It’s clear, then, that there are several sides to this argument. On the one hand, some consumers are happy to take it upon themselves to leave less of a harmful footprint on the planet. Conversely, there are those who feel liability lies with governments and large corporations.

There’s also a third stakeholder with a critical role to play. Many coffee shops are now introducing recycling collection points, allowing them to aggregate waste and pass it on to a partner that is capable of doing what consumers can’t on their own.

However, this is unlikely to completely eradicate the waste problem, as consumers often leave the shop with their drinks and are unlikely to return purely to dispose of the cup.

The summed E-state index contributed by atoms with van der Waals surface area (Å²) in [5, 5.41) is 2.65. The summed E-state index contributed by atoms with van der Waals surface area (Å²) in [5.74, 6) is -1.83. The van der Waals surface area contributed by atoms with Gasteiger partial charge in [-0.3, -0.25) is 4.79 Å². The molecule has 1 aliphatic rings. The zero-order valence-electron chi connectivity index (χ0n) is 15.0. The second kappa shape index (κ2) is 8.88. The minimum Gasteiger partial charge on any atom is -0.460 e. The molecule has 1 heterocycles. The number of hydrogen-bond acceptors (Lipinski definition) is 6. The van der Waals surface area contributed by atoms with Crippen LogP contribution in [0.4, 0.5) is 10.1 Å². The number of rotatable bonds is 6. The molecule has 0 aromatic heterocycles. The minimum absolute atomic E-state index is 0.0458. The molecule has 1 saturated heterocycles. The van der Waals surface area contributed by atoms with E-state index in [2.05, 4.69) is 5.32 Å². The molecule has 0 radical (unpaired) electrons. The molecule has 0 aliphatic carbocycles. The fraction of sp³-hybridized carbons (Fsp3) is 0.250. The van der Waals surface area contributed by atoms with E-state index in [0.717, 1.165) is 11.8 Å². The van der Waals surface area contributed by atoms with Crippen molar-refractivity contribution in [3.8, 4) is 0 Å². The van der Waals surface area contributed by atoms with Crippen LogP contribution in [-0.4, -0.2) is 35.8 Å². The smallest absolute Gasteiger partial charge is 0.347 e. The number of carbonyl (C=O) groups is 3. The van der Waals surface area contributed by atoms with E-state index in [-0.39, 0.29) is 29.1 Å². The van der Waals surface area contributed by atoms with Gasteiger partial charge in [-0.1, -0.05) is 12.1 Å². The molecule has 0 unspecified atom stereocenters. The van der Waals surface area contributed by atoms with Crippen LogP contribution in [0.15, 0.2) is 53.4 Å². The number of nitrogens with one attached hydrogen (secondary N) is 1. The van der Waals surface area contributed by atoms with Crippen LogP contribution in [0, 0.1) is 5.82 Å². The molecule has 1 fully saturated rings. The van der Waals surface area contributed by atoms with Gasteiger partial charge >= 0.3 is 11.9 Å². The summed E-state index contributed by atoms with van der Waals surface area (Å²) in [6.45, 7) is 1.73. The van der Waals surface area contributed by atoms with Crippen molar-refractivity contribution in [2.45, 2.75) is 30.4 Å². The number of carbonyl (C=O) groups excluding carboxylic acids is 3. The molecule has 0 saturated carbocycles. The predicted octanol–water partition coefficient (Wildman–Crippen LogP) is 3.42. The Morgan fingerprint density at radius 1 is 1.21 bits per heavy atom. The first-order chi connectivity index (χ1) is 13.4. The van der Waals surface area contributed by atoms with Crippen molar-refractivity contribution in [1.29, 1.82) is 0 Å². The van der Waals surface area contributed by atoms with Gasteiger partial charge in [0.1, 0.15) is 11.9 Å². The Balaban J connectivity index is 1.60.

Nevertheless, it’s still vital for coffee shops to play their part. Although the uptake may be lower than desired, it’s important the customers are given the option to recycle their cups properly from the place they purchased the drink.

For any method of waste reduction to work, accessibility and convenience need to be at the forefront of the strategy. However, because of the scale of the problem and the range of stakeholders involved, it seems that for now, there’s no single, simple solution to reducing takeaway coffee cup waste. Ultimately, a combination of multiple approaches is required.

takeaway cup tax

Steps for reducing takeaway cup waste

Abigail Forsyth is the managing director of KeepCup, an Australian company that manufactures a wide range of reusable cups and bottles.